We gave each other a big hug. She looked really pretty with her hair down, long black hair just like her son. I realized I had never seen her with her hair down.

During the talk, my neck started getting stiff. Apparently the same thing was happening to Judy, we were both doing Namaste with our hands in back of our backs, trying to free the shoulders.

Ted’s talk about Bernie was brilliant. Of course I bought the book. And everybody else should too.

Here’s to marriage!
Here’s to staying together through thick and thin.
And here’s to Ted Rall’s book: Bernie

facebooktumblrmailby feather

All Boy Mani/Pedi

It’s been cold here for weeks. Inside, we’ve been eating lots of soup and outside almost everyone is wearing socks and shoes and the last two days, galoshes due to the lovely el Niño’s. This is a real departure for southern California where everybody walks around in flip-flops.

Today after the torrential showers, the sun came out; I looked down at my grubby hands and feet, and decided since I needed my eyeglasses adjusted after I sat on them, I’d nip into the mani/pedi place up the stairs from Optical Designs on Montana. I think I have mentioned, there are on last count, more than eighteen places to get your nails done and to get waxed on Montana. I remember when there used to be stationary stores and hardware stores. And a nursery when I first moved here. A few blocks South on Wilshire there were even two or three bookstores I can think of. Ou sont les hardware stores, stationary stores and bookstores of yesteryear? They live on in my mind as wispy reminders of a slower, gentler time, when only rich people had cell phones. And sometimes no one could find a person for hours!

All Boy ManiPedi

Most of the mani/pedi places are on the street –but this one, was hidden from the casual passerby, and after I ascended the stairs, when I stood in the door, two men pounced down on me and sat me down.

In fact they weren’t the only guys at the place, there were women workers, but more guy workers also. I spied one following a women into the secret recesses of the waxing room. Wow, things really have changed. By now, I had told my dynamic duo I didn’t want polish; I wanted very short nails and a buff. And they were both working away on me vigorously. It’s altogether different having two guys work on you.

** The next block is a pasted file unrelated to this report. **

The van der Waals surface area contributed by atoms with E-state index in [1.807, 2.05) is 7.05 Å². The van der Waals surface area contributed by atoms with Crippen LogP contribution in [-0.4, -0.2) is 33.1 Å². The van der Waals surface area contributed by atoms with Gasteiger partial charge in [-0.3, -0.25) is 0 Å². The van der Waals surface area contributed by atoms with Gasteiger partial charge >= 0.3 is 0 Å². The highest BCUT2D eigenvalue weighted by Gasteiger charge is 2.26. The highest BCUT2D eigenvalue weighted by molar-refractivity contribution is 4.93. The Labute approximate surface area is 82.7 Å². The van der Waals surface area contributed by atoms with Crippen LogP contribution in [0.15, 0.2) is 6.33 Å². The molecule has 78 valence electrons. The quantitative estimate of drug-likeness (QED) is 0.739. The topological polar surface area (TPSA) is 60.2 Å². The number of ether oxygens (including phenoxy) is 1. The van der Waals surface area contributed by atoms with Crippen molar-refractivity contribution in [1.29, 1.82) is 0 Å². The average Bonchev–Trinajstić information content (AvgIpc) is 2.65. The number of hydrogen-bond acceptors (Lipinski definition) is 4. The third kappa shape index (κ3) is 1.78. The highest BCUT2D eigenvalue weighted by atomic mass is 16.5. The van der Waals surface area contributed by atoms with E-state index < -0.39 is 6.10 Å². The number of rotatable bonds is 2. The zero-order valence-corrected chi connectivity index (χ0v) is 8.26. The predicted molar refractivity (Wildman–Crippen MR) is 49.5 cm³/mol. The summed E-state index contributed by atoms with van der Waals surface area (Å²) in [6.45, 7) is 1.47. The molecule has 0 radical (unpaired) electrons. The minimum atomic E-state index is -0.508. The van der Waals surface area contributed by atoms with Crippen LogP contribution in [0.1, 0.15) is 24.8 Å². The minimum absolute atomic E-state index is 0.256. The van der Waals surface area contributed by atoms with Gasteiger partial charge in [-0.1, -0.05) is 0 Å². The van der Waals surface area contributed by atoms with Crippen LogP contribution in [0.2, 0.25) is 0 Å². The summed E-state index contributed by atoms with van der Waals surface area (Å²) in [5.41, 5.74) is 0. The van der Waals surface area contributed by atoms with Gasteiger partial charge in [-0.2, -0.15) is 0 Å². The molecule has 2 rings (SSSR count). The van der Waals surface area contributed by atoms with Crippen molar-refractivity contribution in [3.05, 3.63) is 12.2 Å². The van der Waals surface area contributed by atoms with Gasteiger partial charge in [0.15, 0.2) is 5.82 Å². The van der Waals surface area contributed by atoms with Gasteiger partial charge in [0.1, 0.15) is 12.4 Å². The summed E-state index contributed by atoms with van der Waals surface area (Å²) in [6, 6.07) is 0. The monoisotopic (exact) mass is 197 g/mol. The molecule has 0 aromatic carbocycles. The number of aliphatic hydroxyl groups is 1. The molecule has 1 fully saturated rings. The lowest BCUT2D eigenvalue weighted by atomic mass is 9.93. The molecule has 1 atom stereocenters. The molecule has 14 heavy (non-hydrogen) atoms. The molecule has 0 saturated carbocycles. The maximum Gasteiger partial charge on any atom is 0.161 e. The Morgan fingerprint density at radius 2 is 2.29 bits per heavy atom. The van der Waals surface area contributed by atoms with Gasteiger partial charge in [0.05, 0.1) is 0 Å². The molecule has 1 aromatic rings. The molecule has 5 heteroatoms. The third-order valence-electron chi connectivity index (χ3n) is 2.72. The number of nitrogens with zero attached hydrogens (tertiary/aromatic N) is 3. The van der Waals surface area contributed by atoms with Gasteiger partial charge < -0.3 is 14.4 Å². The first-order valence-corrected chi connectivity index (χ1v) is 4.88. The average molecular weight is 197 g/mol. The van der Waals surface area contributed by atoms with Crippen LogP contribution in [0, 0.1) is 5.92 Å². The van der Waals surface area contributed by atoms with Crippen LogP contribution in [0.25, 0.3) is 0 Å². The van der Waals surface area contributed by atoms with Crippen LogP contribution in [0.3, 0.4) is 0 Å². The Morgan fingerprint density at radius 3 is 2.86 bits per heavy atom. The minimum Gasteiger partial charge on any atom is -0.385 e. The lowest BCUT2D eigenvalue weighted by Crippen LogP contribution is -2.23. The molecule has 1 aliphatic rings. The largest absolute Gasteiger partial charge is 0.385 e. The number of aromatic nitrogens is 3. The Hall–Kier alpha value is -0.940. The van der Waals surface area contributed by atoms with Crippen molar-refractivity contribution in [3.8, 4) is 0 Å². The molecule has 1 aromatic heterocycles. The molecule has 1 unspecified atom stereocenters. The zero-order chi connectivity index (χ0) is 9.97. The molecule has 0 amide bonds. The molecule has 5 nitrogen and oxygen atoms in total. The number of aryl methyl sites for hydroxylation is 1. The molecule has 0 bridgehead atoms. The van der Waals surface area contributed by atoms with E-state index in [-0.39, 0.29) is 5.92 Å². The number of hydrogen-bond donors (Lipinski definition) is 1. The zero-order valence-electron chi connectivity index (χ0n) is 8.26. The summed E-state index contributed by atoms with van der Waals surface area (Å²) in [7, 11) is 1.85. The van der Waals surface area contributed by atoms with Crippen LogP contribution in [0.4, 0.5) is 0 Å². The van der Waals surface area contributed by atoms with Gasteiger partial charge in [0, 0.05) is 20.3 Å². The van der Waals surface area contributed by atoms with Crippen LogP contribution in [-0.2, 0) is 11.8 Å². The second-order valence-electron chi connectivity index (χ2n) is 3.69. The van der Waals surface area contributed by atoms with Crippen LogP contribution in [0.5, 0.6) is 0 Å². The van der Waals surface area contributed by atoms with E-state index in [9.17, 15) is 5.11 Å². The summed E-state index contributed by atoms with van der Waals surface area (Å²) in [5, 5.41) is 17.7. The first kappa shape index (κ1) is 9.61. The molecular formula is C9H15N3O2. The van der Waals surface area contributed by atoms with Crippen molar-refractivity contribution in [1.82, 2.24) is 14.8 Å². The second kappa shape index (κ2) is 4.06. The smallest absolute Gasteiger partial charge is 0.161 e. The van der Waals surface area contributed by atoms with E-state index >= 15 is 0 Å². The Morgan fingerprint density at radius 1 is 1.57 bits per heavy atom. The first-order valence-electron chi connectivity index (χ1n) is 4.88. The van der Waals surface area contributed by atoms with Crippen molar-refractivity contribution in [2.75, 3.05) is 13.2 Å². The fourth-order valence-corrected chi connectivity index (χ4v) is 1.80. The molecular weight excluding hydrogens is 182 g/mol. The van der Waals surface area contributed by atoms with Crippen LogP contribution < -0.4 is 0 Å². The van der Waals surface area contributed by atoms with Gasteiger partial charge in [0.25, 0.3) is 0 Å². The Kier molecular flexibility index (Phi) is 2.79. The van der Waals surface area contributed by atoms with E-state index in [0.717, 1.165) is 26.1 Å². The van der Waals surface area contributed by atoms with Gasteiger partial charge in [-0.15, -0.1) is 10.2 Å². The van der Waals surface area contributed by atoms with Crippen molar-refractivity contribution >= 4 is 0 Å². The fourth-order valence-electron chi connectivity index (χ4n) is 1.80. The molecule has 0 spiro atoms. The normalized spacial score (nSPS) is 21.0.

Like everybody else, I’ve read a lot of the articles on the health conditions of the nail workers. How many of the girls and I do mean girls are running away from Johns and trying to live a decent life. And how once they try and live that decent life, they are succumbing to cancer from the fucking fumes of our nail polish.

Yes, since I know, it makes me uncomfortable to get mani/pedi’s much as I like how I look and I always try and get the story of the pretty girls who work on me, most of who come from Vietnam. (First we bomb the shit out of their beautiful country—then we welcome them with open arms only to exploit them and kill them!)

Oddly enough, none of these habitual liberal rants were going through my head as the boys worked on me. The foot boy with his cheese grater was going after every callous on my heels. And the hand guy was buffing, buffing, buffing each nail till it shone.

Did this dynamic dual also wax? One for the armpits, one for the snatch? I did not inquire for fear I would be forced to the back of the salon…

At the risk of sounding tacky, I think about the waxing issue often, since to do yoga on the west side of Los Angeles as often as I do, is to be side by side with the shiniest smoothest certainly the most hairless men and women on the planet. Lots of tattoos but nary a stray body hair –and this is as true of the men as well as of the women.

I guess this has registered with me on both a conscious and a subconscious level, since I wrote a scene in my new novel the other day, where one of the female characters, a very beautiful, trendy marketing person, wants her would -be lover to groom before they have at it.

Later, when the guy has at it with someone else, that someone else is confronted with a better-groomed male than she is. It all works out just fine, but it’s a moment that I’m guessing may be happening more often than we imagine out there in hook-up land.

To be waxed and groomed is to be living in the first world. And most pre- eminently to be living in LA.

Could hairless shiny tattooed, bodies be, along with Mickey Mouse and movie stars, The City Of Angel’s contribution to the zeitgeist?

facebooktumblrmailby feather